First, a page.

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Heroines on the Blue Peninsula, Becky Varley-WinterThe cover is pale blue with black lettering. The title foregrounds the word HEROINES bigger than the rest. It is capitalised and centred in the top third, with the words 'on the blue peninsula' in much smaller, paler caps below it. Below this there is an image in black and white that's hard to interpret. At first glance it looks like a comet heading towards the bottom corner of the page, but it seems to have squiggly white bits in it, including the word 'poetry'. Below this the author's name appears in sans-serif italics, quite big. Centred at teh foot of the jacket is the capital V followed by a full stop that is the logo of V Press and below this in small letters the publisher's catchphrase 'poetry that is very very'

V. Press, 2019   £6.50

Natural Details

How do we ground our thought processes?  Often the answer to this lies in re-entering the sensory world.  Sometimes we can do this ourselves, but one of the functions of poetry is perhaps to remind us of the external.

In Heroines on the Blue Peninsula, Varley-Winter has an eye for picking out details which made me pause, reminding me of the delicacy and strangeness of nature. In ‘Cape’, for example

Burs stick like acolytes
to the cape’s hem
as snow drifts across the roof
in a curl of wind, veiling night.

There’s a compelling oddity here, which feels appropriate in a poem that’s constantly shifting. The ‘cape’, at first a piece of clothing, later becomes ‘a cape of land’.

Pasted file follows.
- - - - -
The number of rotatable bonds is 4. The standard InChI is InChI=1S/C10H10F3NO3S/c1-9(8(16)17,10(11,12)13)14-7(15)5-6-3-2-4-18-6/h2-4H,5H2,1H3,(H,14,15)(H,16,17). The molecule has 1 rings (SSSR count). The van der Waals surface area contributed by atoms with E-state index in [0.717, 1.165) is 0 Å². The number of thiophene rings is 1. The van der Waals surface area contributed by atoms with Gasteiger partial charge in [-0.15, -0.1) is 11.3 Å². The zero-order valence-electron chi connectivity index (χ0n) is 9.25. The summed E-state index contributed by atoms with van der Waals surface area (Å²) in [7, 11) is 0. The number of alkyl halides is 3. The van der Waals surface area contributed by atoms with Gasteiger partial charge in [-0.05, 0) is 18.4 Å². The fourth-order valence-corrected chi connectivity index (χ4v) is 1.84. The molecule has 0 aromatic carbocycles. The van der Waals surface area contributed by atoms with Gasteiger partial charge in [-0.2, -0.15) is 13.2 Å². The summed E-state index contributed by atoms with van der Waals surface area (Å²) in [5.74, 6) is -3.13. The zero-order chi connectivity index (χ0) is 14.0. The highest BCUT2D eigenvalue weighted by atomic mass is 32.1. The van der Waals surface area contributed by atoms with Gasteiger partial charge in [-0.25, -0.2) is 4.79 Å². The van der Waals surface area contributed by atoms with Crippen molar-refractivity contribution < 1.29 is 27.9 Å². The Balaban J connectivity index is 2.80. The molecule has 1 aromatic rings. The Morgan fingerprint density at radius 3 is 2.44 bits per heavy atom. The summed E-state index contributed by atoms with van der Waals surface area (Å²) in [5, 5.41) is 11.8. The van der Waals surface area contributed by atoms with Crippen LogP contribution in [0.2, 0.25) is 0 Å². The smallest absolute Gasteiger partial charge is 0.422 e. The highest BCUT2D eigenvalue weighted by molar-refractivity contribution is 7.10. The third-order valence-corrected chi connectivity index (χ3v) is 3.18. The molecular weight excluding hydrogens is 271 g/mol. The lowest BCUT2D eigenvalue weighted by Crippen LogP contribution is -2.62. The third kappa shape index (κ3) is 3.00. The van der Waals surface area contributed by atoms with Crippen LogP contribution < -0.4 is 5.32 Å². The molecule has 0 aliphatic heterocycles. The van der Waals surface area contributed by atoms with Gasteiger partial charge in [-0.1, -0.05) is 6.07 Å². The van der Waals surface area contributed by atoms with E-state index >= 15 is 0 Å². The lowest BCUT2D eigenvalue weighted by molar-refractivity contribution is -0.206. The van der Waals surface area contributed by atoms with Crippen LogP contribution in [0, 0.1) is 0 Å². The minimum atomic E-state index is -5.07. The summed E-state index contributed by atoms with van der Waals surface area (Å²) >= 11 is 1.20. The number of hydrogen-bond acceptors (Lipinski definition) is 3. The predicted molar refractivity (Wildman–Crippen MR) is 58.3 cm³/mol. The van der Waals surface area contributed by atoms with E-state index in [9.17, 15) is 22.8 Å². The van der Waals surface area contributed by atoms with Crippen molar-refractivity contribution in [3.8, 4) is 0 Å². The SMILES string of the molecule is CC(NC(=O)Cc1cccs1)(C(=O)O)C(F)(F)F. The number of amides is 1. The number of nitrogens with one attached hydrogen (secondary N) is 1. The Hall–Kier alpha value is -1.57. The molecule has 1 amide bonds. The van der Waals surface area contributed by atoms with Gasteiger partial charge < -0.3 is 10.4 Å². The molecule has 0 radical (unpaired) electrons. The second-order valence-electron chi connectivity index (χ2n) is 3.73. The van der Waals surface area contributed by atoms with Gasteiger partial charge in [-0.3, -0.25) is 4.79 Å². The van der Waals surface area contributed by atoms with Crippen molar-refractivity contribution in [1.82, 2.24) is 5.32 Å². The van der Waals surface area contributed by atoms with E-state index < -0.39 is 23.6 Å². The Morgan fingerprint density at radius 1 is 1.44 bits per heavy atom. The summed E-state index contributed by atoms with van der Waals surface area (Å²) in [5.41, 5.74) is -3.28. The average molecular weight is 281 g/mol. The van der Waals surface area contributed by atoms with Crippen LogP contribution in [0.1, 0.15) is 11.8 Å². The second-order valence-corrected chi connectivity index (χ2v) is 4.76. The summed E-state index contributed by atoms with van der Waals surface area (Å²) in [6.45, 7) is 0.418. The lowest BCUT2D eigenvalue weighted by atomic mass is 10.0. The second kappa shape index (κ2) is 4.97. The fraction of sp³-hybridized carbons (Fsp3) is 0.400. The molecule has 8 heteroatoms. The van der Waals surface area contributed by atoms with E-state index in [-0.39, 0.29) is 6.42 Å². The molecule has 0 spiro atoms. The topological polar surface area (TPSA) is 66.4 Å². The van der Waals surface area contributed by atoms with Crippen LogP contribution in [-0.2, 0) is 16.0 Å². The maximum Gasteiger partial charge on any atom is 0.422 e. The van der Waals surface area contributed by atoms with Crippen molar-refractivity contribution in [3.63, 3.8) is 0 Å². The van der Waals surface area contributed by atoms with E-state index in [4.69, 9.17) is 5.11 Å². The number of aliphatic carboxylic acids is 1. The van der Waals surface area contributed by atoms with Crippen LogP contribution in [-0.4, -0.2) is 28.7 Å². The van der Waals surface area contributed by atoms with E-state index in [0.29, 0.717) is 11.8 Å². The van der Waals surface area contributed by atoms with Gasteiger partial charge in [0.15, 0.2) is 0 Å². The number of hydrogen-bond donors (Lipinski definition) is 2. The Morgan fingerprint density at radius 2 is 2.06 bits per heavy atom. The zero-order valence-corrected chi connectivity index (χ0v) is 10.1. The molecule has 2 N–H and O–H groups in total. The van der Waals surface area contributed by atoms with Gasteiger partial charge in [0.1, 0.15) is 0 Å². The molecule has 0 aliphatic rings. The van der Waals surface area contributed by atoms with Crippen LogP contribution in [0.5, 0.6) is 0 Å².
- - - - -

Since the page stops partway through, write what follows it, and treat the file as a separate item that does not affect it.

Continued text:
Varley-Winter is native to the Isle of Wight, and many of the poems draw inspiration from this location. There is also much sea-related diction, which I found gave the writing extra heft, often adding a dreamlike quality.

In the same poem, ‘Cape’

cowries and scallop-queens
rustle | clink like skulls | teeth
and the cape sways towards me
as though a ghost
is touching it gently.

This is a description to which I kept returning. It’s a wonderful concoction of sound and movement with its mix of assonance and alliteration. Rather like putting a shell up to your ear, you can hear the ocean through the words. Similarly, in ‘Wight’:

On St Catherine’s Down, a ruined chapel echoes
hollow as a bone flute, where beacons were lit
for those drowned at sea.

Again, those lovely ‘L’ sounds in ‘chapel echoes hollow’ roll us under long sonic waves. The sea imagery both grounds the poem and adds more layers of mystery.

I finished reading the pamphlet thinking that the poems felt at home in their own lostness, and that the natural details — often powerful single images — are what binds the poet’s wider contemplation and thought processes.

Nell Prince

 

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